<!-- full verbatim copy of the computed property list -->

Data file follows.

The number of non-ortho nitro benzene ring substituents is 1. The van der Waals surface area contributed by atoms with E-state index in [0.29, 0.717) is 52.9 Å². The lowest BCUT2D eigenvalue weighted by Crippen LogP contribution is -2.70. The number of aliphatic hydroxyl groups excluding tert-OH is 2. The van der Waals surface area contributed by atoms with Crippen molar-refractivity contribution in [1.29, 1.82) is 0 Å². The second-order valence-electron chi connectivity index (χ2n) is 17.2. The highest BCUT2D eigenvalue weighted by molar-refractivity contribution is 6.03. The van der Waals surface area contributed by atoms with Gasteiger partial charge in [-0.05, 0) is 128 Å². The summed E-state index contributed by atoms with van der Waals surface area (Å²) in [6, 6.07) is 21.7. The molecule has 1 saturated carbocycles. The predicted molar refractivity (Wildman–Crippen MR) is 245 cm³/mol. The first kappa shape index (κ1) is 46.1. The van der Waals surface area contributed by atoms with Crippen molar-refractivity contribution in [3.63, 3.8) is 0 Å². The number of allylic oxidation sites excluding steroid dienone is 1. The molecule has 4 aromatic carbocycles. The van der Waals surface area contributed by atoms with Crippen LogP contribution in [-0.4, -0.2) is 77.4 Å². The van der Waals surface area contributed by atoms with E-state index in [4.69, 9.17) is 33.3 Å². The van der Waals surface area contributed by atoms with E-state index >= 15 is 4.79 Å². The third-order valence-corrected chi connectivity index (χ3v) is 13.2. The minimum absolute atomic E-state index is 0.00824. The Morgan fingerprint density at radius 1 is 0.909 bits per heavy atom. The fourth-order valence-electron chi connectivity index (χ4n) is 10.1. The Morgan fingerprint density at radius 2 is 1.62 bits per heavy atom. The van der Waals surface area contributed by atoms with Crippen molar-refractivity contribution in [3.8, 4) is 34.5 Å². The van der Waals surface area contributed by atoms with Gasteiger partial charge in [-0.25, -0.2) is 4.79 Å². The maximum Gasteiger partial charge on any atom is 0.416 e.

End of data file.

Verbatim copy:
The number of non-ortho nitro benzene ring substituents is 1. The van der Waals surface area contributed by atoms with E-state index in [0.29, 0.717) is 52.9 Å². The lowest BCUT2D eigenvalue weighted by Crippen LogP contribution is -2.70. The number of aliphatic hydroxyl groups excluding tert-OH is 2. The van der Waals surface area contributed by atoms with Crippen molar-refractivity contribution in [1.29, 1.82) is 0 Å². The second-order valence-electron chi connectivity index (χ2n) is 17.2. The highest BCUT2D eigenvalue weighted by molar-refractivity contribution is 6.03. The van der Waals surface area contributed by atoms with Gasteiger partial charge in [-0.05, 0) is 128 Å². The summed E-state index contributed by atoms with van der Waals surface area (Å²) in [6, 6.07) is 21.7. The molecule has 1 saturated carbocycles. The predicted molar refractivity (Wildman–Crippen MR) is 245 cm³/mol. The first kappa shape index (κ1) is 46.1. The van der Waals surface area contributed by atoms with Crippen molar-refractivity contribution in [3.63, 3.8) is 0 Å². The number of allylic oxidation sites excluding steroid dienone is 1. The molecule has 4 aromatic carbocycles. The van der Waals surface area contributed by atoms with Crippen LogP contribution in [-0.4, -0.2) is 77.4 Å². The van der Waals surface area contributed by atoms with E-state index in [4.69, 9.17) is 33.3 Å². The van der Waals surface area contributed by atoms with E-state index >= 15 is 4.79 Å². The third-order valence-corrected chi connectivity index (χ3v) is 13.2. The minimum absolute atomic E-state index is 0.00824. The Morgan fingerprint density at radius 1 is 0.909 bits per heavy atom. The fourth-order valence-electron chi connectivity index (χ4n) is 10.1. The Morgan fingerprint density at radius 2 is 1.62 bits per heavy atom. The van der Waals surface area contributed by atoms with Crippen molar-refractivity contribution in [3.8, 4) is 34.5 Å². The van der Waals surface area contributed by atoms with Gasteiger partial charge in [-0.25, -0.2) is 4.79 Å². The maximum Gasteiger partial charge on any atom is 0.416 e.